Every decade has an exercise trend or two that defines it. Step aerobics and the Thighmaster were popular in the ‘90s, for instance, while exer-gaming and CrossFit were all the craze in the 2000s. To know what’s trending this decade, look no further than your wrist (or to those around you) — chances are it’ll be adorned with some sort of wearable device, fitness tracker, or smartwatch.
For an electronic device to ‘know’ what to do, computer programmers need to give it a set of instructions, called code. Writing software programmes can be an immense task — the average Android phone uses 12 million lines of code, Facebook runs on 62 million, and a modern car on 100 million.
Because of the sheer size of code involved, starting from scratch every time you need to write a new programme would be a nightmare. Plus many software utilise similar functions, such as password authentication, copy and paste tools, or parsing a text file. So instead, some software developers employ a neat trick: code reuse, where they take existing code and use it to build new software.
When computer science freshmen first begin their undergraduate degree at NUS Computing, they’re required to take an innocuous-sounding module called CS1101S. There, they are introduced to the fundamentals of computer programming and, in the process, are transported to a whole new world — one comprised not just of 1s and 0s, but of spaceships and alien planets.
For Ravi Suppiah, the term “teaching innovation” has never just been some far-off ideal to strive for when one has the time or energy for reflective improvement. Instead, it’s ingrained in everything he does as an educator.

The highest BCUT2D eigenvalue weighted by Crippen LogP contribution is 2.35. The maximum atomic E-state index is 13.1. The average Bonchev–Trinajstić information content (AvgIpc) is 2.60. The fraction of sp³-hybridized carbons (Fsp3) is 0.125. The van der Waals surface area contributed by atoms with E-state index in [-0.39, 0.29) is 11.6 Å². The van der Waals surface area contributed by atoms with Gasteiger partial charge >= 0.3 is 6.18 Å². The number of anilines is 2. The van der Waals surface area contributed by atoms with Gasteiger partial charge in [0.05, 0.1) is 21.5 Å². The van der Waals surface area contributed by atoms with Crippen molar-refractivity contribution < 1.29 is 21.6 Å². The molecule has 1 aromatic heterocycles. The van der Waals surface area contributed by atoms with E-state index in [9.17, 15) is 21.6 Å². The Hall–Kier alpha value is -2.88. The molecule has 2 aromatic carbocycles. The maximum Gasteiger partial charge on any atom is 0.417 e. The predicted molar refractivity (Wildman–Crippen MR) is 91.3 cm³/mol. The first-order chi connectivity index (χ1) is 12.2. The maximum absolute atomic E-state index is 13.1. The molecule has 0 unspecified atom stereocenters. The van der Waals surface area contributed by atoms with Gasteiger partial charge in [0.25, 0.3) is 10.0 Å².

Like everyone else, Yuen Jien Soo found himself struggling to adapt when Covid-19 first hit last year. Soo, who teaches operating systems, computer organisation, and software product engineering at NUS Computing, initially found it strange “speaking to himself” without anyone to look at while delivering a lecture. But something else troubled the associate professor even more: students were complaining that online lectures “weren’t engaging” and “didn’t feel like a regular classroom.”
In 2011, Damith Rajapakse was teaching a few modules at NUS Computing when he ran into a problem. Part of his modules comprised an aspect of project work, and he needed a way to evaluate each student’s contribution to their respective projects, so that he could assign grades in a fair manner. But the tools available to Rajapakse weren’t very helpful.
In 2017, a casino in North America reported that their database had been hacked. The news in itself wasn’t surprising — more than 5,000 such breaches took place last year — but the cause of the leak was: a fish tank.
The road to university can be difficult for any student, but Mr Ng Jun Kang had to overcome daily challenges that others gave no thought to. Like getting to class, for instance, or taking notes. Or even getting a drink of water.
The 22-year-old first year Computer Science undergraduate at the National University of Singapore has spastic quadriplegic cerebral palsy, which was caused by a brain injury during birth.
Although his condition affects his muscle control, motor skills and his speech, it proved no obstacle to his achieving good grades and clinching scholarships. Quite the opposite, he argues.
"My condition has gifted me resilience and patience in everything that I do," he said.
In April 2018, Hyeongcheol Kim flew to Montreal for work. The young PhD student was excited — it was his first time in the Canadian city and the conference he was about to attend was one of the biggest in his field of computer science. What’s more, Montreal was only a three hour journey from Quebec City, a place he had glimpsed many times on the small screen.
Page 2 of 5